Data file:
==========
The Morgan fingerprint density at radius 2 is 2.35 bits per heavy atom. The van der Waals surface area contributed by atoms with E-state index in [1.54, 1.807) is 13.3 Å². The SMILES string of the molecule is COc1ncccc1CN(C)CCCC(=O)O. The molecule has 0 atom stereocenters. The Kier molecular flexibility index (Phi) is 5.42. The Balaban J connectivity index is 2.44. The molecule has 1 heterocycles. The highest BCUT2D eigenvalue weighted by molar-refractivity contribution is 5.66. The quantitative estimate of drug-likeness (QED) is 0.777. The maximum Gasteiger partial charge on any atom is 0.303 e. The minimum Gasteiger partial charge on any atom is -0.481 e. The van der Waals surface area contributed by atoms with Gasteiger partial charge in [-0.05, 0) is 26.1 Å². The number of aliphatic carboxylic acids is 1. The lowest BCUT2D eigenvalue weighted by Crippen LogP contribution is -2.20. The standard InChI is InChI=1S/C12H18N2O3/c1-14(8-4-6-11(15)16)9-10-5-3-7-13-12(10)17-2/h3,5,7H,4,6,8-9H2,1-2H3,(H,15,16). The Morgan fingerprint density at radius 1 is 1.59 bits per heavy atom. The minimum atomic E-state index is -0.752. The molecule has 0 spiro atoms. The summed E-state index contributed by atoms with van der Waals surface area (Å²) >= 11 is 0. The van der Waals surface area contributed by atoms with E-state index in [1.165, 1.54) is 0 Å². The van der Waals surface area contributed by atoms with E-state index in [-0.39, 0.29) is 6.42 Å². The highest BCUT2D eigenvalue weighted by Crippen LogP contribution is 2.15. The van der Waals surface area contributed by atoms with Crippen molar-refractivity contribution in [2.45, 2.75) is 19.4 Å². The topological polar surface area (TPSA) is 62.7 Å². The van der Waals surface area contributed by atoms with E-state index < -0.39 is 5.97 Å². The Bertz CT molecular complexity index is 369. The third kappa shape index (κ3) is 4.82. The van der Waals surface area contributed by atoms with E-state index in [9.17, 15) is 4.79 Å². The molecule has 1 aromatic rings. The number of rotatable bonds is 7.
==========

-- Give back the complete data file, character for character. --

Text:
The Morgan fingerprint density at radius 2 is 2.35 bits per heavy atom. The van der Waals surface area contributed by atoms with E-state index in [1.54, 1.807) is 13.3 Å². The SMILES string of the molecule is COc1ncccc1CN(C)CCCC(=O)O. The molecule has 0 atom stereocenters. The Kier molecular flexibility index (Phi) is 5.42. The Balaban J connectivity index is 2.44. The molecule has 1 heterocycles. The highest BCUT2D eigenvalue weighted by molar-refractivity contribution is 5.66. The quantitative estimate of drug-likeness (QED) is 0.777. The maximum Gasteiger partial charge on any atom is 0.303 e. The minimum Gasteiger partial charge on any atom is -0.481 e. The van der Waals surface area contributed by atoms with Gasteiger partial charge in [-0.05, 0) is 26.1 Å². The number of aliphatic carboxylic acids is 1. The lowest BCUT2D eigenvalue weighted by Crippen LogP contribution is -2.20. The standard InChI is InChI=1S/C12H18N2O3/c1-14(8-4-6-11(15)16)9-10-5-3-7-13-12(10)17-2/h3,5,7H,4,6,8-9H2,1-2H3,(H,15,16). The Morgan fingerprint density at radius 1 is 1.59 bits per heavy atom. The minimum atomic E-state index is -0.752. The molecule has 0 spiro atoms. The summed E-state index contributed by atoms with van der Waals surface area (Å²) >= 11 is 0. The van der Waals surface area contributed by atoms with E-state index in [1.165, 1.54) is 0 Å². The van der Waals surface area contributed by atoms with E-state index in [-0.39, 0.29) is 6.42 Å². The highest BCUT2D eigenvalue weighted by Crippen LogP contribution is 2.15. The van der Waals surface area contributed by atoms with Crippen molar-refractivity contribution in [2.45, 2.75) is 19.4 Å². The topological polar surface area (TPSA) is 62.7 Å². The van der Waals surface area contributed by atoms with E-state index < -0.39 is 5.97 Å². The Bertz CT molecular complexity index is 369. The third kappa shape index (κ3) is 4.82. The van der Waals surface area contributed by atoms with E-state index in [9.17, 15) is 4.79 Å². The molecule has 1 aromatic rings. The number of rotatable bonds is 7.